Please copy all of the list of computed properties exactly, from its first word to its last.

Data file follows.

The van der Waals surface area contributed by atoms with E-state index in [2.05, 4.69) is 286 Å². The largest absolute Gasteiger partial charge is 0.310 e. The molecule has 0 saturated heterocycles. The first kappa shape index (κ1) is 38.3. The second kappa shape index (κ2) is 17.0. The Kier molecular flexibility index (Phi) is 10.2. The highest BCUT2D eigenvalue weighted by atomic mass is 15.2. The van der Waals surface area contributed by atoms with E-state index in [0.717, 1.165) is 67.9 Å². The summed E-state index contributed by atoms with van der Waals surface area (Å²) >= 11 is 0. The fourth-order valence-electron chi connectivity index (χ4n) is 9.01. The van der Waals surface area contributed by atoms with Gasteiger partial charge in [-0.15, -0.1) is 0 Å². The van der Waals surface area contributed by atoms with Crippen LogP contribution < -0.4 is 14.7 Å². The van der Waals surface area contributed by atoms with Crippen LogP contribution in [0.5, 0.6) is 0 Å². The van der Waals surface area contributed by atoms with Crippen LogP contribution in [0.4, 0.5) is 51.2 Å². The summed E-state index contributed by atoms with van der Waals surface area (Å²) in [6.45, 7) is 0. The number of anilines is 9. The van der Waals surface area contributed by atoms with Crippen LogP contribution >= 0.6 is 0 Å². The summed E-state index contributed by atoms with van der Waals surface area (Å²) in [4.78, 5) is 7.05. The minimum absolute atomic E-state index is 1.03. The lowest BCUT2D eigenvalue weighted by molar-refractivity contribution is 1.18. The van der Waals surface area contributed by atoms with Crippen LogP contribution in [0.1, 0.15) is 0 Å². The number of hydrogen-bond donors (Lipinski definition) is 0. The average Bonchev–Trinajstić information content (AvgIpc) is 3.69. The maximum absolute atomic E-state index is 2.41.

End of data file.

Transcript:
The van der Waals surface area contributed by atoms with E-state index in [2.05, 4.69) is 286 Å². The largest absolute Gasteiger partial charge is 0.310 e. The molecule has 0 saturated heterocycles. The first kappa shape index (κ1) is 38.3. The second kappa shape index (κ2) is 17.0. The Kier molecular flexibility index (Phi) is 10.2. The highest BCUT2D eigenvalue weighted by atomic mass is 15.2. The van der Waals surface area contributed by atoms with E-state index in [0.717, 1.165) is 67.9 Å². The summed E-state index contributed by atoms with van der Waals surface area (Å²) >= 11 is 0. The fourth-order valence-electron chi connectivity index (χ4n) is 9.01. The van der Waals surface area contributed by atoms with Gasteiger partial charge in [-0.15, -0.1) is 0 Å². The van der Waals surface area contributed by atoms with Crippen LogP contribution < -0.4 is 14.7 Å². The van der Waals surface area contributed by atoms with Crippen LogP contribution in [0.5, 0.6) is 0 Å². The van der Waals surface area contributed by atoms with Crippen LogP contribution in [0.4, 0.5) is 51.2 Å². The summed E-state index contributed by atoms with van der Waals surface area (Å²) in [6.45, 7) is 0. The number of anilines is 9. The van der Waals surface area contributed by atoms with Crippen LogP contribution >= 0.6 is 0 Å². The summed E-state index contributed by atoms with van der Waals surface area (Å²) in [4.78, 5) is 7.05. The minimum absolute atomic E-state index is 1.03. The lowest BCUT2D eigenvalue weighted by molar-refractivity contribution is 1.18. The van der Waals surface area contributed by atoms with Crippen LogP contribution in [0.1, 0.15) is 0 Å². The number of hydrogen-bond donors (Lipinski definition) is 0. The average Bonchev–Trinajstić information content (AvgIpc) is 3.69. The maximum absolute atomic E-state index is 2.41.